The first shipments of China’s coronavirus vaccines have begun to arrive here in Central Asia. Suspicion is widespread, a testament to the ambiguity of Beijing’s past promises and failure to use the crisis to its advantage.
In the years before the pandemic, Chinese President Xi Jinping had been championing a “Health Silk Road” in Central Asia to spread traditional Chinese medicine and foster healthcare cooperation along his landmark Belt and Road Initiative. COVID-19 gave urgency, but little shape to this vague concept.
Early in the lockdown, shipments of masks and other medical aid helped shift attention from China’s initial mishandling of the virus and effort to muddy its origins. We received this help – often decorated with red bows and emblazoned with the words “Shared Future” – gratefully.
Then Beijing switched to bombast.
Last September, Chinese state media reported that Foreign Minister Wang Yi and his counterparts from Russia, Kazakhstan, Kyrgyzstan and Mongolia had agreed to build an "anti-pandemic fortress, a Health Silk Road,” to share medical supplies and vaccines, and even to promote traditional Chinese medicine. Quotes from the meeting were picked up by Central Asian media, though the words were always Wang’s – never our leaders’. In his telling, the five countries also promised to defend China from allegations that it failed to stop the virus when it first appeared in Wuhan. As Xinhua put it, this new alliance will “oppose any attempt to politicize the pandemic and attach a geographical label to the virus.”
China has indeed so far succeeded in stymying any international investigation, dismissing inquiries as a “political virus” that must be fought alongside the coronavirus. But with vaccines, Beijing has had less success on the ground in Central Asia.
Uzbekistan is the only country in the region to extensively cooperate with China, conducting third-phase trials of an unproven jab – ZF-UZ-VAC 2001 – made by Anhui Zhifei Longcom Biopharmaceutical. One million doses reportedly arrived in Tashkent on March 27.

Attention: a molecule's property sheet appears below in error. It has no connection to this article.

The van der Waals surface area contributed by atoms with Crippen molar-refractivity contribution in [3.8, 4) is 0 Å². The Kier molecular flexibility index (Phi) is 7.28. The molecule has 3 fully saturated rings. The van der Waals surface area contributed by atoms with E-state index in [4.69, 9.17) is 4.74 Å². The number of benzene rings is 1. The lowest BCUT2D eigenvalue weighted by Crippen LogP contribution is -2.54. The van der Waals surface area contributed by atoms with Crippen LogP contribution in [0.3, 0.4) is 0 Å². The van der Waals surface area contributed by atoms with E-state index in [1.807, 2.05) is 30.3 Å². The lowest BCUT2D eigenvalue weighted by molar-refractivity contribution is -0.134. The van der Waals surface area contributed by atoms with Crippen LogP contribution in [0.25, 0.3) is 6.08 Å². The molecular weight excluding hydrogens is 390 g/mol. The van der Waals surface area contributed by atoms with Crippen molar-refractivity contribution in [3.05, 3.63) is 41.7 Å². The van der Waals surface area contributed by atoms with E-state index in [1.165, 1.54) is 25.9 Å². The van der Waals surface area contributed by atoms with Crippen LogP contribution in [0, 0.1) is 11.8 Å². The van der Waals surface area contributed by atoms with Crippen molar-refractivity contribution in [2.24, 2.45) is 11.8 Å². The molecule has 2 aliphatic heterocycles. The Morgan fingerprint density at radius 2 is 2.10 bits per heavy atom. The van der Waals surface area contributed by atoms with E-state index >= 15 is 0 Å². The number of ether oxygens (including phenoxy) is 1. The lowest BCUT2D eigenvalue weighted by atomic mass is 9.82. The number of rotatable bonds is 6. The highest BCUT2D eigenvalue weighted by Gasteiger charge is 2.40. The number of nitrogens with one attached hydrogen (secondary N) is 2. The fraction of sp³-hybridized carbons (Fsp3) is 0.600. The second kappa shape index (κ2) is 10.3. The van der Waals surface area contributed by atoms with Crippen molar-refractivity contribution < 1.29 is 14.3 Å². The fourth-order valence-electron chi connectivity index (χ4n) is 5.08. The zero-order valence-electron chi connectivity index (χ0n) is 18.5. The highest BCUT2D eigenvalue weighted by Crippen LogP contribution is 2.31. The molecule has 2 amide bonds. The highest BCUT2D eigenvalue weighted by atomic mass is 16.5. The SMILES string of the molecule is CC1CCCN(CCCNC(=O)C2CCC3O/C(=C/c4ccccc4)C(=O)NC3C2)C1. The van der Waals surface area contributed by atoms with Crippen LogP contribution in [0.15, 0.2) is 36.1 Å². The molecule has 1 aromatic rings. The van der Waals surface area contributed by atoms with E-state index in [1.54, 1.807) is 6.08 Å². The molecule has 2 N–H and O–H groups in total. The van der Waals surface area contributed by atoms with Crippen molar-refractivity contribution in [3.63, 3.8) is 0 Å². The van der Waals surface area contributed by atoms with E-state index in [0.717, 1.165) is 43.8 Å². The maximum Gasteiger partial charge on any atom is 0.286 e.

Kazakhstan, where neither of the Chinese vaccines are authorized, announced on March 26 that it would take 3 million doses produced by Beijing-based Sinovac. The next day, anti-China protests were staged in several cities.
At the time of writing, only Kyrgyzstan has begun distributing a Chinese vaccine to the public. State-owned drug giant Sinopharm has delivered enough to inoculate 75,000 people. When Kyrgyzstan’s deputy health minister received his shot on March 29, he said there was nothing to worry about because the vaccine had been tested in Russia.
That’s what matters here. If we have a choice, my friends and I will take Russia’s Sputnik V over a Chinese vaccine any day. Polls suggest we’re not alone. In February, a Central Asia Barometer survey showed people believe Russia far more likely than China to help with a health emergency. In Kyrgyzstan, 10 times more people said they trusted Russia.
Vaccine skepticism is widespread here. Add latent Sinophobia and this is not fertile soil for China’s efforts. Maybe that’s why it seems Beijing is barely trying. Instead it is picking countries – Hungary, Turkey, Brazil – where it can harvest the most positive PR and thumb its nose at the West.
But China’s lackluster efforts in Central Asia have only confirmed our suspicions. We were supposed to be the first stop on the Health Silk Road. By abandoning its neighbors and closing its borders to us, Beijing has proved the Health Silk Road was empty rhetoric.
Aruzhan Meirkhanova is a fourth-year student at Nazarbayev University in Nur-Sultan. The opinions expressed in this commentary do not represent those of Nazarbayev University.